• Rural Crime – not specifically included within an ongoing category, but various crime types fall within ongoing survey categories – for example thefts within a rural setting. Crimes requiring attention of specialised rural crime officers will be dealt with by the Rural Crime team, though there are close links and cooperation with our Neighbourhood Officers. View posts on Rural Crime team’s work.

Serious crime types led by Police as part of national or Force priorities:

Child Sexual Exploitation and Modern Slavery are two very serious crime types that used to feature in our survey choices.

We shouldn’t underestimate the potential for such crimes taking place within our local community, both behind closed doors and in plain sight. The Strategic Policing Requirement names child sexual abuse as one of its national threats and directs that “Forces should maintain child abuse investigation units and safeguarding teams. These should be staffed by police officers and staff that have undertaken the relevant specialist training to respond to cases of sexual abuse”.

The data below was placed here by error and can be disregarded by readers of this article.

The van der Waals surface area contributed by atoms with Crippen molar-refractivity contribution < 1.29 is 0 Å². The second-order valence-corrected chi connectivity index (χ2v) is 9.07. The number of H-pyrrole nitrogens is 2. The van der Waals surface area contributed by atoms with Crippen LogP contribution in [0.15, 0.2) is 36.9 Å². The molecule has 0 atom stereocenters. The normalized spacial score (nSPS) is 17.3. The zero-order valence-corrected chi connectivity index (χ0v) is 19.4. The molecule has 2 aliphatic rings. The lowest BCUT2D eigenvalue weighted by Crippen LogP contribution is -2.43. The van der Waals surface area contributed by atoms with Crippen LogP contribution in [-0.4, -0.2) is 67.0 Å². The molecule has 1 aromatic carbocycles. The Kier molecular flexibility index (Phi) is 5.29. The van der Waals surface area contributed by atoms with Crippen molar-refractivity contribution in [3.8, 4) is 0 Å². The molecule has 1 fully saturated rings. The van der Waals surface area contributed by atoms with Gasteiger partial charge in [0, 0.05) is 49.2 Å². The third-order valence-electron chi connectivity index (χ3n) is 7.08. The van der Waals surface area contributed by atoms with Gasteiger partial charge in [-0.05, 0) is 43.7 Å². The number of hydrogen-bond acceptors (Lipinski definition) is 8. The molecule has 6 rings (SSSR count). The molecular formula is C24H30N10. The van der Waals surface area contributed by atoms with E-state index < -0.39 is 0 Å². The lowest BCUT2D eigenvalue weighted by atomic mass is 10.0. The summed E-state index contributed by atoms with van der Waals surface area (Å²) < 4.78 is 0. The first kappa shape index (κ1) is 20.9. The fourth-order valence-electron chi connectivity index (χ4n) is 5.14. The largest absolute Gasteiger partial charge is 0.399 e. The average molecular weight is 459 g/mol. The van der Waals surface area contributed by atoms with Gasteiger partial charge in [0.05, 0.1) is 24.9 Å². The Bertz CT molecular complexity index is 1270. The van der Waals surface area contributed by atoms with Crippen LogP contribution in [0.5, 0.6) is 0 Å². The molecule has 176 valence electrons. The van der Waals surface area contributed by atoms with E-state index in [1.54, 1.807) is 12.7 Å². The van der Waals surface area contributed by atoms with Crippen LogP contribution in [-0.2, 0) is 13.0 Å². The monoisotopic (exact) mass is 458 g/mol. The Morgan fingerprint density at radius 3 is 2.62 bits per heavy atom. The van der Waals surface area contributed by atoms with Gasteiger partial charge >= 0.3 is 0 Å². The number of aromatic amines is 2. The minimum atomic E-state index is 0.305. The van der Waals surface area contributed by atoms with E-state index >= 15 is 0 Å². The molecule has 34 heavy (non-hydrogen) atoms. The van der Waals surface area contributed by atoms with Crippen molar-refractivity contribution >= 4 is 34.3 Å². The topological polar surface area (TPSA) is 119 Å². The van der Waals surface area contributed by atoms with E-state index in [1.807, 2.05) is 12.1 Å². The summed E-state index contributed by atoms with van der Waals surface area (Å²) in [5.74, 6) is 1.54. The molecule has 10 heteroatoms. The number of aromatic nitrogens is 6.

Modern Slavery is an aspect of Serious and Organised Crime, another national threat within the Strategic Policing Requirement (and which also includes child sexual abuse). The everyday lead within Thames Valley is therefore at another level; also, by their nature, these forms of crime are often tackled in a multi-agency manner.

Cyber Crime and Fraud is a national and international problem. The UK Parliament’s Justice Committee reported in October 2022 that “the level of focus from policing is inadequate to deal with the scale, complexity and evolving nature of fraud. Only 2% of police funding is dedicated to combatting fraud despite it accounting for 40% of reported crime.” It spelt out the scale of the challenge, and actions needed nationally, including by key stakeholders, particularly telecomms, tech and social media companies. See Justice Committee report.